The demonic monster Grendel harbors the extremely saddening and human emotion of rejection and hurt, which he quickly transfers to anger and fierce behavior. Grendel takes great sport in springing on the Danes after their feasting hour, and killing and eating as many of the warriors as he can, thus causing great sorrow and fear among the Danes. As unforgivable as this atrocious behavior is, Grendel’s reason for these murderous rampages stems from a very sensitive cause: he is not accepted or included among the Danes, simply because he is different than they in manners and appearance.

“Then a powerful demon, a prowler through the dark,
nursed a hard grievance. It harrowed him
to hear the din of the loud banquet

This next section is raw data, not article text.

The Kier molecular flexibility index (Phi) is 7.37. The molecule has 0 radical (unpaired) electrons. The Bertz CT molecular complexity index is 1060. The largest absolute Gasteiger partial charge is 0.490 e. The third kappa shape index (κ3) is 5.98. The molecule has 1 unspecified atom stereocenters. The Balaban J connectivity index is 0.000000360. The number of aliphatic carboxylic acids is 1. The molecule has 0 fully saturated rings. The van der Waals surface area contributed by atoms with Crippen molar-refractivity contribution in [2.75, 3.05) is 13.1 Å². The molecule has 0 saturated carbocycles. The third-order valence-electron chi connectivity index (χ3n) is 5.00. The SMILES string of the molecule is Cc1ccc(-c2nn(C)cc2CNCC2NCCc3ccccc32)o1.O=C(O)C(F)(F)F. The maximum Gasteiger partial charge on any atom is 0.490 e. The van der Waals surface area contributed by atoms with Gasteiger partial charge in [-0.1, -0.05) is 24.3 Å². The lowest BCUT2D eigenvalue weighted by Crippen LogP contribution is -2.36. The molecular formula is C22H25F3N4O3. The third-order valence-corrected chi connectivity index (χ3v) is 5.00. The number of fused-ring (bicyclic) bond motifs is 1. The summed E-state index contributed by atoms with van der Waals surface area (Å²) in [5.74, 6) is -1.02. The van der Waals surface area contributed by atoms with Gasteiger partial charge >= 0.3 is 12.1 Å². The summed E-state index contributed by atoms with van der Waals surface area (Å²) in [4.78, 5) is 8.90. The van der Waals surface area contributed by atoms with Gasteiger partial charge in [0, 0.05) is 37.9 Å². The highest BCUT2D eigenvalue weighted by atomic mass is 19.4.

every day in the hall, the harp being struck
and the clear song of a poet…” (85-90)

It saddens Grendel greatly to see and hear the Dane clan gleefully take part in food and fellowship while cruelly keeping him on the outskirts of their joy. Is it truly fair to exclude him from their group simply because he is not quite human? These mournful feelings in Grendel erupt in anger, jealousy, and an unrestrained thirst for revenge, and he reasons within himself that if the clan will not include him, then they are not fit to live.
Grendel’s physical appearance is quite disturbing, which does explain partly why the Danes would not include him. The poem describes Grendel as possessing claws, which must have been horrific for the Danes to view.

“Venturing closer
his talon was raised to attack Beowulf
where he lay on the bed; he was bearing in
with open claw when the alert hero’s
comeback and armlock forestalled him utterly.” (744-748)

The elementary lesson that it is not fair to judge an individual mainly on the content of his appearance seems to be something the Danes have not had the privilege of learning. The reader